So we seem to have a very reasonable two year period for Jesus’ birth. But is it possible to pin down a month? Unfortunately in my research I couldn’t settle on a month, but I could settle on a season based on the shepherds.

 

Those shepherds we always hear of in Christmas songs are said to have been keeping watch over their flocks at night (Luke 2:8). Many scholars have pointed out that keeping watch over their flocks at night reveals two facts; 1) Scholars point out that the shepherds wouldn’t watch over their flocks at night during the winter because of the cold. 2) Others argue that shepherds would only watch their fields at night in the springtime when lambs were being born.[33] So based on the shepherds we can deduce that Jesus was not born in winter, possibly fall or summer, but most likely in spring.

 

The final consensus; without more accurate historical references the exact date of Christ’s birth to the day cannot be ascertained. However, I believe it is possible to speculate with a fair degree of accuracy that Jesus was born sometime in spring in 2 or 1 BC. This projected range works with perfectly with Augustus’ census, King Herod’s reign, Tiberius’ reign, and Pilate’s time as governor. So although Jesus wasn’t necessarily born in December, it may have been the time the magi reached Jesus to give gifts and worship Him.


[1] “Was Jesus born on December 25th?” http://www.gotquestions.org

[2] Lang, J.S., (2010) 1,001 Things You Always Wanted to Know About the Bible, (New York, NY: Barnes & Noble, Inc.) pp. 305.

[3] Gardner, J., (Ed.) (1981) Reader’s Digest Atlas of the Bible (Pleasantville, NY: Reader’s Digest Association, Inc.) pp. 172.

[4] Geating, W., (October 2005) “The Star of Bethlehem,” http://www.biblearchaeology.com

[5] Other historians believe the journey could be done in as short as three weeks. Parpola, S., (2009) “The Magi and the Star,” as written in The First Christmas, The Story of Jesus’ Birth in History and Tradition, Edited by Sara Murphy, (WashingtonDC: Bible Archaeology Society) pp. 19.

[6] “Augustus,” http://www.pbs.org

[7] Laurentin, R., (1986) The Truth of Christmas; Beyond the Myths, (Petersham, MA: St. Bede’s Publications) pp. 328.

[8] Laurentin, R., (1986) The Truth of Christmas; Beyond the Myths, (Petersham, MA: St. Bede’s Publications) pp. 328.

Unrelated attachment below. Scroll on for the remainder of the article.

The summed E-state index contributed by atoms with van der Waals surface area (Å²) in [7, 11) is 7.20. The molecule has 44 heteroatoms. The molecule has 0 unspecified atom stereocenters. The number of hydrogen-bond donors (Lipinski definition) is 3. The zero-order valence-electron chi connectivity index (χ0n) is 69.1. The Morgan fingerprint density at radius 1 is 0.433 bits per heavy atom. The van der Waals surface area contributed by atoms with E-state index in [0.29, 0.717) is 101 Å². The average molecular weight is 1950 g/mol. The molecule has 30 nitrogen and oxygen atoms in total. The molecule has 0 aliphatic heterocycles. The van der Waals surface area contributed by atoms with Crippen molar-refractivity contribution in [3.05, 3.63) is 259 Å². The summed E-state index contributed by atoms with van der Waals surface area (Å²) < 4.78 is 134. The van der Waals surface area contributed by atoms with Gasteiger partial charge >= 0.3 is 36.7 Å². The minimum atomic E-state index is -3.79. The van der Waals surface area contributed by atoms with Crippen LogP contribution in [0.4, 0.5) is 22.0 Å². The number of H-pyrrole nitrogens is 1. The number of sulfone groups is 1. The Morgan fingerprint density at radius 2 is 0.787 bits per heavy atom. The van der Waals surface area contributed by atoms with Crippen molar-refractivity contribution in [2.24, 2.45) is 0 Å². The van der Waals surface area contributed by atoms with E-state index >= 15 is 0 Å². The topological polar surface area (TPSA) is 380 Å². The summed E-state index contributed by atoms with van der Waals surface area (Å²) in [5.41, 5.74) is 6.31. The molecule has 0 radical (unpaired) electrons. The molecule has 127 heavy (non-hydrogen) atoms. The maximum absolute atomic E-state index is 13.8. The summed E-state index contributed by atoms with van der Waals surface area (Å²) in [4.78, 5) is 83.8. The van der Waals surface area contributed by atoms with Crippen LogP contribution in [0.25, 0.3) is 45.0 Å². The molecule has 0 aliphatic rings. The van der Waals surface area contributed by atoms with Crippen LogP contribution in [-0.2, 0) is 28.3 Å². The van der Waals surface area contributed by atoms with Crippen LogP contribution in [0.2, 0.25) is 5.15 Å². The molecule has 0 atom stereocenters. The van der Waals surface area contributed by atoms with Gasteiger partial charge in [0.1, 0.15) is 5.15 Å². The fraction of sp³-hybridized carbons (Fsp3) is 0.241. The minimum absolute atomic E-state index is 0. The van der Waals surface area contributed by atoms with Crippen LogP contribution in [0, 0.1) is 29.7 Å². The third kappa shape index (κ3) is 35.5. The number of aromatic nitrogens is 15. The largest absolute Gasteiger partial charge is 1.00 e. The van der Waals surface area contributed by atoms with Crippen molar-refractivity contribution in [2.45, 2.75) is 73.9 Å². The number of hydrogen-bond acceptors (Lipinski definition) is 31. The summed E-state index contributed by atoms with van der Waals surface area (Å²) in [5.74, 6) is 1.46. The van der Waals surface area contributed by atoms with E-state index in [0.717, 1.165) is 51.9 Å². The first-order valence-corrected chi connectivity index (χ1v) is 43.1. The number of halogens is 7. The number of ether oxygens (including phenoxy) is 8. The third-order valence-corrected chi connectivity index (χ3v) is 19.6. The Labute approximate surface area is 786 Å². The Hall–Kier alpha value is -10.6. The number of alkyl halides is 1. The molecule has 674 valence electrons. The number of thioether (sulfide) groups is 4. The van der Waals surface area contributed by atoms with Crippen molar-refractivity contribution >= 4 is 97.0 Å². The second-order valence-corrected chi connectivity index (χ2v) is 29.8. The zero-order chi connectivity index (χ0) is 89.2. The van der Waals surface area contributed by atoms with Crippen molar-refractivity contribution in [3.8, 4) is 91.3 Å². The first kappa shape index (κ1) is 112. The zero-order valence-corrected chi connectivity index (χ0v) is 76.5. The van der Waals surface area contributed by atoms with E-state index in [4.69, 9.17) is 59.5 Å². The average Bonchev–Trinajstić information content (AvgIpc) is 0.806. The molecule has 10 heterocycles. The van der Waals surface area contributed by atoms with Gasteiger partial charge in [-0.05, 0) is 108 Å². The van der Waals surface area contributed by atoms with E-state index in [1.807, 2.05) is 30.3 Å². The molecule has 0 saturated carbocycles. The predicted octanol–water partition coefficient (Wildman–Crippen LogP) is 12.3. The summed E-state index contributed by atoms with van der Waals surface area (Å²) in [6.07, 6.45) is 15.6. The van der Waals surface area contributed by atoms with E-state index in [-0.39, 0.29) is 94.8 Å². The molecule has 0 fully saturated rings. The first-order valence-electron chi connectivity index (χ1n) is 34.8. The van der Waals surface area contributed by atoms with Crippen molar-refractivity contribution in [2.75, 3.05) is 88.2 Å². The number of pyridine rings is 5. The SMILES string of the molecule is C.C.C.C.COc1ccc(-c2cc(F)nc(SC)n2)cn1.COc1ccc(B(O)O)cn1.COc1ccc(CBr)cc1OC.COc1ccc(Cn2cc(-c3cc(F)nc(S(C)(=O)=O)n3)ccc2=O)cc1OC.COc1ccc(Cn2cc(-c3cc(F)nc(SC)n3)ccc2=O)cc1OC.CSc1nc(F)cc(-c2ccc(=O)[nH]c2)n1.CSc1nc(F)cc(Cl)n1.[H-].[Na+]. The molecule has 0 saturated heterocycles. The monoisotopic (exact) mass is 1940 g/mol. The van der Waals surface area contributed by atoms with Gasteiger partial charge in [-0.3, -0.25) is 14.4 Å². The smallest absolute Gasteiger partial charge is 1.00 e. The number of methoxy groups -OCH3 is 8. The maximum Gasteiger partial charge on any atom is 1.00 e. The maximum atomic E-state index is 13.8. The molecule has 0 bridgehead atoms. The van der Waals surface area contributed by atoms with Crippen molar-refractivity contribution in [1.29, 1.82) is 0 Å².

[9] Luke uses the word, “prote,” which doesn’t necessarily mean “during,” but can also mean “before.” Thus, the census in question occurred prior to Quirinius term of office, which is most likely referring to his prominent one in Syria which began in 6 AD. Per Compton, J. M. (November 2009) “Once More: Quirinius’ Census,” http://www.biblearchaeology.com

[10] Laurentin, R., (1986) The Truth of Christmas; Beyond the Myths, (Petersham, MA: St. Bede’s Publications) pp. 328.

[11] Gardner, J., (Ed.) (1981) Reader’s Digest Atlas of the Bible (Pleasantville, NY: Reader’s Digest Association, Inc.) pp. 172.

[12]Compton, J. M. (November 2009) “Once More: Quirinius’ Census,” http://www.biblearchaeology.com

[13] Gardner, J., (Ed.) (1981) Reader’s Digest Atlas of the Bible (Pleasantville, NY: Reader’s Digest Association, Inc.) pp. 168.

[14] Lang, J.S., (2010) 1,001 Things You Always Wanted to Know About the Bible, (New York, NY: Barnes & Noble, Inc.) pp. 103.

[15] Geating, W., (October 2005) “The Star of Bethlehem,” http://www.biblearchaeology.com

[16] Laurentin, R., (1986) The Truth of Christmas; Beyond the Myths, (Petersham, MA: St. Bede’s Publications) pp. 328.

[18] Gardner, J., (Ed.) (1981) Reader’s Digest Atlas of the Bible (Pleasantville, NY: Reader’s Digest Association, Inc.) pp. 169.

[19] “Tiberius,” http://www.pbs.org

[20] Mason, S., (2009) “Where Was Jesus Born?” as written in The First Christmas, The Story of Jesus’ Birth in History and Tradition, Edited by Sara Murphy, (Washington DC: Bible Archaeology Society) pp. 48.

[21] The exact date of Herod’s death and the exact details of Quirinius’ political career in totality will ultimately impact the accuracy of these dates. Until these details can be pinned down accurately, they remain variables to consider.

[22] Lisle, J., (2008) “What was the Christmas Star?” as written in Ken Ham’s The New Answers Book 2, (Green Forest, AR: Master Books) pp. 179.

[23] Gardner, J., (Ed.) (1981) Reader’s Digest Atlas of the Bible (Pleasantville, NY: Reader’s Digest Association, Inc.) pp. 172.

[24] Gardner, J., (Ed.) (1981) Reader’s Digest Atlas of the Bible (Pleasantville, NY: Reader’s Digest Association, Inc.) pp. 172.

[25] Parpola, S., (2009) “The Magi and the Star,” as written in The First Christmas, The Story of Jesus’ Birth in History and Tradition, Edited by Sara Murphy, (WashingtonDC: Bible Archaeology Society) pp. 16.